An FBI psychologist said floodlights and loudspeakers aimed at the Singer home in Marion, Summit County, in January were supposed to persuade clan leader Addam Swapp to surrender.

But the tactics failed, as did a plea from Gov. Norm Bangerter, who asked the Singers and Swapps to surrender, assuring them that no harm would come to them.Because of those failures, authorities decided to implement a plan to capture Swapp and his brother, Jonathan Swapp, with attack dogs the morning of Jan. 28, according to testimony Monday afternoon before a 3rd District Court jury in Coalville.

The Swapp brothers and John Timothy Singer begin their third day of trial Tuesday on charges of second-degree murder in the death of state Corrections Lt. Fred House, who was shot while assisting in an arrest attempt. Addam was also shot, but surrendered and recovered from his wounds.

The incident ended a 13-day standoff with authorities that began Jan. 16 when Addam Swapp bombed the nearby LDS stake center.

Dwayne Fuselier, an FBI agent trained in psychological tactics, said the floodlights and loudspeakers were set up to provide light and cover for officers patrolling the area and "to keep (the family) involved with us throughout the night and tire them out."

The tactics also were meant to give the family "some reason to come to us." But it became clear to negotiators that "we had nothing they wanted," he said.

Fuselier said he began to realize the clan was withstanding the psychological pressure when family friend Ogden Kraut, who had served as a mediator during the siege, took photographs that showed the group relaxed and smiling.

"They did not seem tired. They did not seem exhausted," Fuselier said. Kraut also told authorities that the tactics would not work against these people.

Public Safety Commissioner John T. Nielsen testified Monday that authorities were disappointed in Addam Swapp's and Vickie Singer's response to the governor's letter, which was delivered to them by Kraut on Jan. 26

"It was our conclusion that we were at an impasse," Nielsen said. "We then decided to execute a tactical operation that had been designed by the FBI."

Though authorities felt the situation was hopeless, Kraut testified Monday that he disagreed.

"The letter (from Addam to the governor) was disappointing but it wasn't going to stop me from doing what I was going to do," Kraut said.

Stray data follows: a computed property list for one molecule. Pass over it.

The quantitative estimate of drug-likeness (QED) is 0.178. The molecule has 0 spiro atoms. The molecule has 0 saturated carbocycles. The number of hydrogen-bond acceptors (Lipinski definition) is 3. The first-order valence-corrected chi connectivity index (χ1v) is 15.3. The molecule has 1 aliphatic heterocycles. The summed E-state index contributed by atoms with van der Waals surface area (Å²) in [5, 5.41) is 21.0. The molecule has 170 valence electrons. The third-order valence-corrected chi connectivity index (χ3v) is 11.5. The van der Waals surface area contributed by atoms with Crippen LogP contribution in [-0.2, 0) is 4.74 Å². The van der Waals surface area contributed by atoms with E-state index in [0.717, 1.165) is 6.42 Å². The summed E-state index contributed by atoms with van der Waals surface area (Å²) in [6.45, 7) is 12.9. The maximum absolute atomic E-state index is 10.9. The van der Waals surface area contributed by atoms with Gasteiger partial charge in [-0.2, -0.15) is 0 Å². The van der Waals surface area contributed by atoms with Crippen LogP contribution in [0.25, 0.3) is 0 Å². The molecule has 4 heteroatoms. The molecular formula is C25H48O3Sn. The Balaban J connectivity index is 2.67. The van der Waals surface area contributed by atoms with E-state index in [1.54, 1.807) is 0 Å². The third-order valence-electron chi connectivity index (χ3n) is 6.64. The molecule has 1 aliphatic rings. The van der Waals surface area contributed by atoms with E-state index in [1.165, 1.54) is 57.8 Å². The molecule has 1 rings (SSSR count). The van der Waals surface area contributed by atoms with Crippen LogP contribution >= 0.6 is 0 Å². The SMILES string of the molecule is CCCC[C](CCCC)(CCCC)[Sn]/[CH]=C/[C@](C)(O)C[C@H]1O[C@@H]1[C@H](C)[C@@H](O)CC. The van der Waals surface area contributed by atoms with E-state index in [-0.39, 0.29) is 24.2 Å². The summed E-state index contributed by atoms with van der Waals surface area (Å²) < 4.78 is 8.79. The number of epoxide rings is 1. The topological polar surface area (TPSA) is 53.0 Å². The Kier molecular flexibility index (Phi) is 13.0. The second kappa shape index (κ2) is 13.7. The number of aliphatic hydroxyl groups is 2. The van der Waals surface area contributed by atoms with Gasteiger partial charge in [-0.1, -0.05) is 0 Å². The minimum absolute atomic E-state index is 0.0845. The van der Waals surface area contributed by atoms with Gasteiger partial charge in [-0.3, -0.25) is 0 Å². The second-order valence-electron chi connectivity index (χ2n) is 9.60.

Kraut said he told Addam he would look into some alternatives on Jan. 28 and then call Swapp the morning of Jan. 29 to report. Kraut's intentions, which he communicated to authorities, were thwarted when two FBI plans the morning of Jan. 28 failed.

FBI agents were to lure the Swapp brothers from the Singer home with loudspeakers, which they had shot out and knocked over before. Dogs were to attack and subdue the brothers.

The plan went awry when one of the dogs turned on an agent and the brothers returned safely to the Singer home.

Without Nielsen's knowledge, the FBI formulated a second plan whereby the Swapps would be arrested when they exited the Singer home to milk the goats. House's dog hesitated, gunfire broke out and the corrections officer was pierced by a bullet fired from John Timothy Singer's bedroom.

Because Jonathan Swapp's attorney, Earl Spafford, plans to make an issue of the part the speakers and lights played in the standoff and violent ending, much time was spent cross-examining government witnesses who had something to do with formulating and implementing the tactics.

Responding to Spafford's questioning, Fuselier said he had no reason to believe that the family's nine children would suffer from the tactics and felt they probably would sleep through the noise, which, he said, could be heard two miles away.

Zane Wood, the FBI technician who devised the noise tactic said his superiors asked him "to come up with any type of noise that could be annoying."